The last chapter offers test cases to help the reader see what this approach would look like in different scenarios when people approach the church for money. Of course, there’s no one-size-fits-all approach, but biblical wisdom and dependence on the Holy Spirit’s guidance is required. Corbett and Fikkert want us to be informed but not paralyzed. They give great advice: start small, start fast, and succeed!

 

CONCLUSION

 

Our church is located in a gentrifying center-city neighborhood that is anchored by a university and has an abundance of expensive lofts, condos, and townhomes populated by professionals. And yet, immediately surrounding our building there are government subsidized housing projects that are not going anywhere. We want to be a church for everyone here—a compelling community that primarily has Christ in common, not socio-economic class. For this to happen, we felt we needed a benevolence ministry that is biblical and informed by best practices. This little book will be an indispensable resource for us and I am sure many other churches.

 

https://9marks.org/review/book-review-helping-without-hurting-in-church-benevolence-by-steve-corbett-and-brian-fikkert/

01/05/2017

Compensatory Godliness

I feel like a very mediocre preacher, counselor, and leader.  I pray that I will grow more and more in godliness that can make up for it as Tim Keller describes here:

There are three basic roles or functions that a Christian minister has: preaching, pastoring/counseling and leading.  No one is gifted or equally gifted in all three areas and yet we must do them all.  The greatest factor in the long-term effectiveness of a Christian minister is how (or whether) he covers his necessarily gift-deficient areas with his character.  Most of the leadership literature does tell us to know our deficits, our gift-deficient areas.  But it usually tells us to surround ourselves with a team of people with complimentary gifts.  That is helpful, if you can pull it off.  But even if you can, that is not sufficient, for your gift-deficient areas will undermine you unless there is compensatory godliness.  What do I mean?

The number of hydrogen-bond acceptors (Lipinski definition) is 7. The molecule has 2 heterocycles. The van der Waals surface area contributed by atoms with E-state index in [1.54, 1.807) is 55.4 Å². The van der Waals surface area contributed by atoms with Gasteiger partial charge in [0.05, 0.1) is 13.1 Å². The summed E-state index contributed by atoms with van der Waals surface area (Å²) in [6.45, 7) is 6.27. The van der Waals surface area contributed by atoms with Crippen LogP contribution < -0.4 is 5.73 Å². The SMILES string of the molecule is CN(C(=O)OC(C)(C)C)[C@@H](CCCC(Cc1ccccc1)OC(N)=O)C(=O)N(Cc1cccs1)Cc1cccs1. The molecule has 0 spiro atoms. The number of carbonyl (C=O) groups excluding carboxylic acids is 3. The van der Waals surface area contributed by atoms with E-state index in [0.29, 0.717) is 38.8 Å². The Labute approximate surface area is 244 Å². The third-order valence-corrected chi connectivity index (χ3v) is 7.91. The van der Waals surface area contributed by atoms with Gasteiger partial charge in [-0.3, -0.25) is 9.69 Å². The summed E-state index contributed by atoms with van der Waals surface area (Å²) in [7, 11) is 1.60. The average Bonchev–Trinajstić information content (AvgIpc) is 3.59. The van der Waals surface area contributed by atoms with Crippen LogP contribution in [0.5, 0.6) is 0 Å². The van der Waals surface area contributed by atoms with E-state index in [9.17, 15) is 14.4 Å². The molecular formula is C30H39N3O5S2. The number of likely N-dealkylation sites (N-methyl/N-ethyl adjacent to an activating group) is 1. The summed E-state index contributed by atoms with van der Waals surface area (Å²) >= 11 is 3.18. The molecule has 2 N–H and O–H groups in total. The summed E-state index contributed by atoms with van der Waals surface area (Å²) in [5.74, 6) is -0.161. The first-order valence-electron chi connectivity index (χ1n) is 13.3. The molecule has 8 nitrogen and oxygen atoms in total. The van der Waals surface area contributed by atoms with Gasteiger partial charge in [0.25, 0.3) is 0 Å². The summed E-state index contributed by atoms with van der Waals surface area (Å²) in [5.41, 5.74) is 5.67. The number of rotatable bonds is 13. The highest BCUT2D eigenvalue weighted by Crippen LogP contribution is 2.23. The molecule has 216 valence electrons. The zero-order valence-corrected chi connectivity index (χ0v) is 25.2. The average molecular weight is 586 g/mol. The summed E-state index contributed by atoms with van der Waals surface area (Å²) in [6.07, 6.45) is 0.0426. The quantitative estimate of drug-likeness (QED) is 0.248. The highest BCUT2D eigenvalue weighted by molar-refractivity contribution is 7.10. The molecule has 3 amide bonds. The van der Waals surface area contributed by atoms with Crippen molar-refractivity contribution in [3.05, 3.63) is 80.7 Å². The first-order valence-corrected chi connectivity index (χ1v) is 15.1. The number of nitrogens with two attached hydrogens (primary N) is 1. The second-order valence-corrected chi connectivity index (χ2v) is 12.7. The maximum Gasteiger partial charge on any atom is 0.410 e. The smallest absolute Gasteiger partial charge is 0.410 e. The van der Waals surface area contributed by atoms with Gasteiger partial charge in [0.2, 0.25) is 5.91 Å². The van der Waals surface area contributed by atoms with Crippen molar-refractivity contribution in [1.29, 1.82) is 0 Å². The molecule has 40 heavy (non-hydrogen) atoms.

a) You may not have strong public speaking gifts; but if you are very godly, your wisdom, love and courage will mean that you will be interesting.  b) You may not have strong pastoral or counseling gifts (e.g. you may be very shy or introverted, etc.); but if you are very godly, your wisdom, love and courage will mean that you will comfort and guide people.  c) You may not have very strong leadership gifts (e.g. you may be disorganized or very cautious by nature); but if you are very godly, your wisdom, love and courage will mean that people will respect and follow you.

Timothy J. Keller and J. Allen Thompson, Church Planter Manual (New York: Redeemer Presbyterian Church, 2002), 63.